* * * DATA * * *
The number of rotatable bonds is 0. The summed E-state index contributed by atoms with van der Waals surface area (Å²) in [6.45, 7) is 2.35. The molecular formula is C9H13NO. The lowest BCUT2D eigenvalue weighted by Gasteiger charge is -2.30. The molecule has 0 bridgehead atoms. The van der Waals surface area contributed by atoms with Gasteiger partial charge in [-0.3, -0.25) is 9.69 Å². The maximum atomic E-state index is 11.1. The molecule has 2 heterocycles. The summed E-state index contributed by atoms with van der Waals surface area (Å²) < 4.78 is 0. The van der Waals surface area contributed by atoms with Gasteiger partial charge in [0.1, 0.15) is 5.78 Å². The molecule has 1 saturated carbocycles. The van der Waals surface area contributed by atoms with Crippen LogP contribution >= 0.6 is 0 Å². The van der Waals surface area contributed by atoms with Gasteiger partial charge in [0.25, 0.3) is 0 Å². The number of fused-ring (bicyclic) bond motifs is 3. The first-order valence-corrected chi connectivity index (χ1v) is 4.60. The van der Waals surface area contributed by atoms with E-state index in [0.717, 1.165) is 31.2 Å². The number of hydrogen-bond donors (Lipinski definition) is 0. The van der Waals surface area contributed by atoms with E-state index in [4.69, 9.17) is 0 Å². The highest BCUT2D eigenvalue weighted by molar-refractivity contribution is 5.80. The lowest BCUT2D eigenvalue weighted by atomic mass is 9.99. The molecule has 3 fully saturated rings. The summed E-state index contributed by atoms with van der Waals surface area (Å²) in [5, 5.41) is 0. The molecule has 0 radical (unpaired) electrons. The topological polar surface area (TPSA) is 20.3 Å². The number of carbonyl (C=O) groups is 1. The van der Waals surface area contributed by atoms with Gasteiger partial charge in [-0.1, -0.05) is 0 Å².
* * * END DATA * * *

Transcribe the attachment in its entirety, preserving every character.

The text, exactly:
The number of rotatable bonds is 0. The summed E-state index contributed by atoms with van der Waals surface area (Å²) in [6.45, 7) is 2.35. The molecular formula is C9H13NO. The lowest BCUT2D eigenvalue weighted by Gasteiger charge is -2.30. The molecule has 0 bridgehead atoms. The van der Waals surface area contributed by atoms with Gasteiger partial charge in [-0.3, -0.25) is 9.69 Å². The maximum atomic E-state index is 11.1. The molecule has 2 heterocycles. The summed E-state index contributed by atoms with van der Waals surface area (Å²) < 4.78 is 0. The van der Waals surface area contributed by atoms with Gasteiger partial charge in [0.1, 0.15) is 5.78 Å². The molecule has 1 saturated carbocycles. The van der Waals surface area contributed by atoms with Crippen LogP contribution >= 0.6 is 0 Å². The van der Waals surface area contributed by atoms with Gasteiger partial charge in [0.25, 0.3) is 0 Å². The number of fused-ring (bicyclic) bond motifs is 3. The first-order valence-corrected chi connectivity index (χ1v) is 4.60. The van der Waals surface area contributed by atoms with E-state index in [0.717, 1.165) is 31.2 Å². The number of hydrogen-bond donors (Lipinski definition) is 0. The van der Waals surface area contributed by atoms with E-state index in [4.69, 9.17) is 0 Å². The highest BCUT2D eigenvalue weighted by molar-refractivity contribution is 5.80. The lowest BCUT2D eigenvalue weighted by atomic mass is 9.99. The molecule has 3 fully saturated rings. The summed E-state index contributed by atoms with van der Waals surface area (Å²) in [5, 5.41) is 0. The molecule has 0 radical (unpaired) electrons. The topological polar surface area (TPSA) is 20.3 Å². The number of carbonyl (C=O) groups is 1. The van der Waals surface area contributed by atoms with Gasteiger partial charge in [-0.1, -0.05) is 0 Å².